It’s National Album Day 2022! And this year’s theme is dedicated to the debut albums that have stood the test of time across genres, decades and regions of the UK.
With so many stonking recordings to explore from artists and bands big and small, we’ve chosen our top three and why they matter.
I Am Kloot, Natural History (2oo1)
This debut album is an absolute gem, right down to the local artwork by Stacey Manton that graces its sleeve which sets the scene for something different that gave a flavour of more to come.
Give this album a spin and it’s hard to believe it is a debut, such is the experience of the songwriting with its witty commentary, bold romantic statements and beautiful turns of phrase across every track.
The influences are all there, from Lennon at his most sardonic to the The Coral at their most harmonic, while standing on its own as a timeless classic that sets the blueprint for many that followed, including (in my opinion) Shefflield’s favourite musical sons the Artic Monkeys. Fun fact, it was produced by Elbow’s Guy Garvey.
Led Zeppelin, Led Zeppelin (1969)
I was too young to be aware of Led Zeppelin in their early years, only discovering them after they had disbanded. I love the way the group’s style evolved through its studio albums, never afraid to experiment and mix styles and traditions, a habit Page and Plant maintained later in their careers, re-interpretating their own material with the collaboration of Eastern and Arabic musicians.
With their eponymous 1969 debut album, Led Zeppelin drew on all of the influences the ’60s had to offer from 12 bar blues and acoustic folk to psychedelia, Indian rhythms and free-form jamming. All shot through with Jones’s mostly solid (but occasionally acrobatic) bass lines, Bonham’s mix of subtle and explosive percussion, and the soulful wailings of Page and Plant on guitars and vocals.
Although the tracks themselves are not all original compositions, (even Dazed and Confused was not, as the album credits claimed, penned by Page), the band built on its members’ foundations within the British blues boom, moving towards a more expansive and heavier sound, helping to establish a path not just for themselves, but the groups that followed in their wake. In so doing, they catapulted the sound of British rock from its pop, folk and blues origins into the era of hard rock and heavy metal.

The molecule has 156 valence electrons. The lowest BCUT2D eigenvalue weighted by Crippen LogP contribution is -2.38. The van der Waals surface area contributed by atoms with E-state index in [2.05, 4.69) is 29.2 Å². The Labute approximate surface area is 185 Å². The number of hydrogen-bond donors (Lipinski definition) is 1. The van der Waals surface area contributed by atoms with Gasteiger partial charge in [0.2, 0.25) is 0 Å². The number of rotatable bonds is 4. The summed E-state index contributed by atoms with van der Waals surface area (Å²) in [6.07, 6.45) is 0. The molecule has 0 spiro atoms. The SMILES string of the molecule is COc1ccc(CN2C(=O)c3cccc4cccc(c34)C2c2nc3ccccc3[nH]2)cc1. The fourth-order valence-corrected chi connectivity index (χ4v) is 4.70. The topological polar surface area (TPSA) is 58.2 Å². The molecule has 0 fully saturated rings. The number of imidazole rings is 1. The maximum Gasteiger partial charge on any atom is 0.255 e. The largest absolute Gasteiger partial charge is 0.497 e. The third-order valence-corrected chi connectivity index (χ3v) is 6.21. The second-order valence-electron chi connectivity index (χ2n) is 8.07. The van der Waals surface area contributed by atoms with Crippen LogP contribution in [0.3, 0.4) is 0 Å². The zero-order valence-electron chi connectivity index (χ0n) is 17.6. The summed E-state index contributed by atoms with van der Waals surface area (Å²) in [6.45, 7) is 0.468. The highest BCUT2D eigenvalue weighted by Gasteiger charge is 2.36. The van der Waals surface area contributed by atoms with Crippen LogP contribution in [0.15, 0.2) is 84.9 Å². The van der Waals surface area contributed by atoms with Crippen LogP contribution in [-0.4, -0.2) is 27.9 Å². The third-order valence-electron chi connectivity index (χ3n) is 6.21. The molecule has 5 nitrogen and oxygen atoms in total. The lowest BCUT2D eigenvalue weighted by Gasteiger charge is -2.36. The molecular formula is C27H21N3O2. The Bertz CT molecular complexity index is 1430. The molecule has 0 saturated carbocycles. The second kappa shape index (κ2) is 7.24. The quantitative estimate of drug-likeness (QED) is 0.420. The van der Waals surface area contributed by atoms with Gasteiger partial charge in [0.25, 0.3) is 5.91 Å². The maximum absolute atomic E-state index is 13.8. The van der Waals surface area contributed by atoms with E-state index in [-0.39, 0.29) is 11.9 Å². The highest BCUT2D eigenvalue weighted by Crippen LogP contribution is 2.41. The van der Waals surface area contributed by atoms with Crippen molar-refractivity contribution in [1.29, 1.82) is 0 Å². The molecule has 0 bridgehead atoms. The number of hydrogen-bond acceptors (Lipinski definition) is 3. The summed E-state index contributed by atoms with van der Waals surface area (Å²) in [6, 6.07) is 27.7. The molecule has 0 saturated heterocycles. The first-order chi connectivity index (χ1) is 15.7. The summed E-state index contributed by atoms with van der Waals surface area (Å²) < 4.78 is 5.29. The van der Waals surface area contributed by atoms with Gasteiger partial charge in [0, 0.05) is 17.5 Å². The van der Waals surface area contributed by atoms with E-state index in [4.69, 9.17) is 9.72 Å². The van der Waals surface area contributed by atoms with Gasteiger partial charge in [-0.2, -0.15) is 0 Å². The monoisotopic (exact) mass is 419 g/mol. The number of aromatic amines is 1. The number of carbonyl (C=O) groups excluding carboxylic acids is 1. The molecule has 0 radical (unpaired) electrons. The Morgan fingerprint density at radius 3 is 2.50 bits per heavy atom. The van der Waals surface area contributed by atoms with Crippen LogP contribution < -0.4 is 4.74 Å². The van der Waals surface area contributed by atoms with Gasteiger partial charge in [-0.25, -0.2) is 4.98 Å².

While they were not the only band of the era to “go heavy”, they went on to become the biggest band of the seventies according to Rolling Stone Magazine, and helped change the face and sound of rock music forever in the process.
Arctic Monkeys, Whatever People Say I am, That’s What I’m Not (2006)
Post-Brit pop and the millennium it felt like music was getting tired. Most of the “cool new bands” came from the US, usually beginning with “The”. Cue the mid-2000s and a young new band from Sheffield. Building up a fanbase and following by playing live gigs and word spreading the old fashioned way. Suddenly there was hype and excitement for a British band. Then that hype exploded with the single I Bet You Look Good on the Dancefloor.
Those guitar crunches and three minutes of an indie dancefloor filler to rival Mr Brightside won me over and for the first time in a long while. I eagerly anticipated the release of the album that hosted the track, which also sent the NME into hype overdrive. Could they live up to it? They did and then some, providing 40 minutes of all killer and no filler. The band have always sounded older than they are, combining raw talent with a maturity beyond their age. This was a quintessentially British album to call our own, a bandwagon we could jump on.
Find out more about National Album Day 2022.